The Disposables by David Putnam
Life is considered “safe” when everything happening around you is predictable. Even when some of the possibilities represent a source of danger, the very fact you are aware of them means you can take appropriate evasive action. Insecurity comes from any lack of foresight. When you don’t know what dangers may be lurking or precisely when known dangers may manifest themselves, anxiety sets in and, if that’s not controlled, it can lead to hypervigilance and panic. It’s the same when it comes to reading a book which is published under the banner of thriller. If it’s easy to predict from one page to the next exactly what will happen, the “safe” plot rapidly grows boring and any thrills there might otherwise have been evaporate. The mark of a good thriller comes from some spark of originality.
At this point, we have to be honest. In practical terms, it’s very difficult to come up with a “new” plot. With several thousand increasingly sophisticated thrillers published each year over the last fifty and more years, the ingenuity of authors has been expended in the endless search for a different way of telling the same basic story. So we can’t expect novelty when it comes to the major plot elements. The protagonist will come under threat. Over the course of the book, the threats will become more severe until, in a major confrontation, there’s conflict resolution and the protagonist reaches some kind of accommodation with the world.
So here comes The Disposables by David Putnam (Oceanview Publishing, 2014). In a neutral voice, I’ll tell you this is a first novel. Our protagonist is Bruno Johnson. He used to be a tough cop who would dispense street justice and keep the streets safe by being more scary than gang leaders. This led to him being recruited into the elite Violent Crime Task Force. At this point, I’ll point to the ironic ambiguity in the name of this squad. Individually and collectively, these were violent officers who would stop at nothing to bring crime under control. For a while, Bruno was partnered with Robby Wicks. This worked well until Bruno was caught crossing a line and ended up doing time. He’s now out on parole, but planning to make a run for it.
Bruno and his current girlfriend, Marie, have been offering a safe house to abused children. They are the disposables of the title because the court system has little or no time to investigate claims of ill-treatment. Children are simply returned to the parent with custody. One of those liberated from the system was the son of an important man in Korea. He’s been pressuring the State Department and, in turn, the FBI has been tasked with recovering the boy. With Bruno in the crosshairs, he agrees to stage a robbery to raise enough cash to fund a quiet departure from American shores with the children. At first, everything seems to be going well but, when Robby Wicks appears looking for help to track down a serial killer, the situation rapidly grows complicated and the opportunity to slip away seems to be closing.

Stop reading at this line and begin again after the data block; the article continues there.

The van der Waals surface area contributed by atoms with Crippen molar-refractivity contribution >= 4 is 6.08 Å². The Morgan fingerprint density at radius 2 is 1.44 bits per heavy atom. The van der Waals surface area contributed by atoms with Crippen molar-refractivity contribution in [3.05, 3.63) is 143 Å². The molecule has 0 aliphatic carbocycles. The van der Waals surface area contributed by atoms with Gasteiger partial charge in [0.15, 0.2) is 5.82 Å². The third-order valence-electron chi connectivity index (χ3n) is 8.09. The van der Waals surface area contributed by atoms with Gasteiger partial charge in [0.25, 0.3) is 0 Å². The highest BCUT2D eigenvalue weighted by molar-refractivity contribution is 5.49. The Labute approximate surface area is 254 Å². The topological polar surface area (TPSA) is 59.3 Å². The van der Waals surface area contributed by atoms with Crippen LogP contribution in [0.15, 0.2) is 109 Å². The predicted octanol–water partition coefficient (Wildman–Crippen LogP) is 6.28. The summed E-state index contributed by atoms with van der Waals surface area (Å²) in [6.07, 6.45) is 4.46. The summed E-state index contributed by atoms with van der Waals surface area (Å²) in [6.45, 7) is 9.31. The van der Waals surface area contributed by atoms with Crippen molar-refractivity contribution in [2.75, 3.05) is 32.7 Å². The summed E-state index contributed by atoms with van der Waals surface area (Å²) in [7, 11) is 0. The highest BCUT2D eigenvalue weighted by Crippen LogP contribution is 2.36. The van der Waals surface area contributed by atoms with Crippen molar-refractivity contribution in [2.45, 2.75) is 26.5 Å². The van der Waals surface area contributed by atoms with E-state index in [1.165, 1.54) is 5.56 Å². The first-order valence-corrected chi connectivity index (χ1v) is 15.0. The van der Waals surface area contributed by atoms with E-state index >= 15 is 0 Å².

There have been so many books, television series and films exploiting the deficiencies of the Social Services. This means the idea of a tough cop rescuing the children suffering the worst abuse is hardly original. Providing a safe house or some form of underground railroad continues along familiar lines. In this version, there are also a number of classic stereotypes. Marie is a nurse who has seen the abuse first-hand in the ER and prefers intervention. We also meet a prostitute with a heart of gold, drug-pushers and other lowlife characters, hard-nosed cops, and so on. But two elements rescue this novel from the edge of the abyss of failure. The first is the way the familiar plot elements are put together. Although the plot is slightly busy, it maintains a good pace and provides just enough manipulation of expectation to keep the pages turning. For the record, there’s enough inside information about the working of the police force to have some of the content bleeding into the subgenre of police procedural. The second redeeming feature is the crispness of the prose. This author strikes a nice balance between telling and showing. Too often first novelists fall into the trap of believing we readers need more information. This gets on with the job in hand with good economy and a clear eye for detail. All of which leaves me with very positive feelings about The Disposables. It’s a very readable thriller that knows where it’s going and makes sure you’re still reading until it gets there.
A copy of this book was sent to me for review.